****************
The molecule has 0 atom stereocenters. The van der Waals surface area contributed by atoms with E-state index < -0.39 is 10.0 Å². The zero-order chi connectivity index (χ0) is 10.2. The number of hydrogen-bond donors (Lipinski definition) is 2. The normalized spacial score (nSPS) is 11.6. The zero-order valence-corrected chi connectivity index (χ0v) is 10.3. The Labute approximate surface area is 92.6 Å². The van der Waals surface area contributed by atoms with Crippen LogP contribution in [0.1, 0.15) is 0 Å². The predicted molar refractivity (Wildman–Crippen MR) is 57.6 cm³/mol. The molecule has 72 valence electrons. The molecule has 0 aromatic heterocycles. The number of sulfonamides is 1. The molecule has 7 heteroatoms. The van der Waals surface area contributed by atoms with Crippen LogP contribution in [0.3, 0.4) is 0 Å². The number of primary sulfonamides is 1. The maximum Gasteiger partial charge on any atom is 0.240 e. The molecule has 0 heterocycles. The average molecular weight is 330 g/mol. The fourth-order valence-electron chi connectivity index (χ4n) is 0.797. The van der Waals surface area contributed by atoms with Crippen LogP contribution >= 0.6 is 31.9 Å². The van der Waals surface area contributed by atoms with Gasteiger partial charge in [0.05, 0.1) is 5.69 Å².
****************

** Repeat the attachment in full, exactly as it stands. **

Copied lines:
The molecule has 0 atom stereocenters. The van der Waals surface area contributed by atoms with E-state index < -0.39 is 10.0 Å². The zero-order chi connectivity index (χ0) is 10.2. The number of hydrogen-bond donors (Lipinski definition) is 2. The normalized spacial score (nSPS) is 11.6. The zero-order valence-corrected chi connectivity index (χ0v) is 10.3. The Labute approximate surface area is 92.6 Å². The van der Waals surface area contributed by atoms with Crippen LogP contribution in [0.1, 0.15) is 0 Å². The predicted molar refractivity (Wildman–Crippen MR) is 57.6 cm³/mol. The molecule has 72 valence electrons. The molecule has 0 aromatic heterocycles. The number of sulfonamides is 1. The molecule has 7 heteroatoms. The van der Waals surface area contributed by atoms with Crippen LogP contribution in [0.3, 0.4) is 0 Å². The number of primary sulfonamides is 1. The maximum Gasteiger partial charge on any atom is 0.240 e. The molecule has 0 heterocycles. The average molecular weight is 330 g/mol. The fourth-order valence-electron chi connectivity index (χ4n) is 0.797. The van der Waals surface area contributed by atoms with Crippen LogP contribution >= 0.6 is 31.9 Å². The van der Waals surface area contributed by atoms with Gasteiger partial charge in [0.05, 0.1) is 5.69 Å².